Stands to reason our Military would finally adopt the latest techniques in guerrilla marketing…
March 22, 2005 · Matterform Media, makers of spam filtering and tracking software, has identified spam messages apparently being sent by the United States Department of Defense to advertise a Web site used to market military careers to young Americans.The spam messages were collected as part of Matterform’s spam collecting and analysis services.The spam messages hawk scholarships, tax-exempt pay and training and invite young people to “See it for what it really is.” The spams advertise a Web site at todaysmilitary.com.
Richard Avedon once said: “There is no such thing as inaccuracy in a photograph. All photographs are accurate. None of them is the truth.” In this Age of Fungible Pixels, when not every publication, political campaign, or advocacy organization follows the Times policy prohibiting manipulation of news photographs, I’m not even sure about the accuracy part. But the untruth—or, at least, imperfect truth—of any single photograph is inescapable. Some readers object to the way a picture is cropped, arguing that evidence changing its meaning has been sliced out of the frame. But meaning is determined long before that. A photographer points the camera here , then turns three inches to the left and snaps again: different picture, maybe a different reality. A photo editor selects from the images the photographer submits (should the subject be smiling? Frowning? Animated? Distracted?). The designer wants it large (major impact) or small (lesser impact). The editor picks it for Page 1 (important) or not (not). By the time a reader sees a picture, it has been repeatedly massaged by judgment. But it’s necessarily presented as fact.
The Cognitive Style of PowerPoint, 24 self-covered pages to tide us over until Tufte’s next book, Beautiful Evidence, looks to be similarly unlikely to budge too many people from bad design habits, like the millions now working up presentations in PowerPoint (AutoContent is just too killer an app, and don’t forget WordArt). But, as a hilarious collection of pot-shots at the ludicrous meatgrinder of ideas that is PowerPoint, it is one satisfying read. The data is of course unimpeachable, and the examples are exactly right, but one wishes the key points were presented in a breezier style, like, oh, a bulleted list, with some lively colours and graphics. Ahem.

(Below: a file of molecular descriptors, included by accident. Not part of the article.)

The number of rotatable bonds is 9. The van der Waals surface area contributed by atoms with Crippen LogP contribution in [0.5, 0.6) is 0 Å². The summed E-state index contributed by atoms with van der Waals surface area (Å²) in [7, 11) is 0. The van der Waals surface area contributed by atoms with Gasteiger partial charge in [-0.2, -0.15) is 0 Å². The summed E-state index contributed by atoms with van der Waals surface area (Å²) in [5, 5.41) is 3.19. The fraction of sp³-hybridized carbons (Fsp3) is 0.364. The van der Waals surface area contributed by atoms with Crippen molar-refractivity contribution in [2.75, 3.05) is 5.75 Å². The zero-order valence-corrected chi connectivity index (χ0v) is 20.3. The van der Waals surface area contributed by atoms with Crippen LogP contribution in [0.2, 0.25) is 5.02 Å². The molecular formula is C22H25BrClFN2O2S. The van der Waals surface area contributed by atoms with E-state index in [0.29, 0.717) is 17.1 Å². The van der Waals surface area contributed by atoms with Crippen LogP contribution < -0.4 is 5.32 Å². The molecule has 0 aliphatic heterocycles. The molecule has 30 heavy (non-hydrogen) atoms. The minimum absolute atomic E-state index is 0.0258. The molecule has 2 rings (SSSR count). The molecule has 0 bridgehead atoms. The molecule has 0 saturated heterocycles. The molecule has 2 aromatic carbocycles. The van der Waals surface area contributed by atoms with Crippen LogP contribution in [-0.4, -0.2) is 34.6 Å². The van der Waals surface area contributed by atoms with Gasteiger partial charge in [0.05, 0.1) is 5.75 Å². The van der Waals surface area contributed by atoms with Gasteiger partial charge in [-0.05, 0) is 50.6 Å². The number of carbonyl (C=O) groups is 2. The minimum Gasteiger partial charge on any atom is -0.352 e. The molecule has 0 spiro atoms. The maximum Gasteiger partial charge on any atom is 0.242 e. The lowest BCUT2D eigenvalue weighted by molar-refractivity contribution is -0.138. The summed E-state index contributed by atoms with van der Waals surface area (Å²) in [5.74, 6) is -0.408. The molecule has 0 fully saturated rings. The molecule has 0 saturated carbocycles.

Dean Allen pretty much echoes my thoughts on the design philosphy of Edward Tufte. Specifically, I agree that while Tufte is absolutely right about how to present data clearly in a bar chart, and he does a great job of elegant book design, when he rants about the horrors of Powerpoint, he misses a few essential points. Powerpoint can be employed extremely effectively to compliment a live presentation. Autocontent can be turned off. WordArt can be eschewed. Default templates, color schemes and fonts can be reconfigured and suddendly Powerpoint is not such a horrible tool. (One may still cringe at the application’s inability to properly kern text, though even this limitation has been mitigated on the Mac through OS-X’s Quartz text rendering.)
Lawrence Lessig’s presentation on the history and evolution of copyright law is an excellent example of simple but effective text used to support a speech. There are no fancy charts or clipart. The words on screen simply provide focus to what is being spoken, while judiciously chosen images –usually one per screen– effectively evoke what words cannot. This online version requires the Flash player… http://randomfoo.net/oscon/2002/lessig/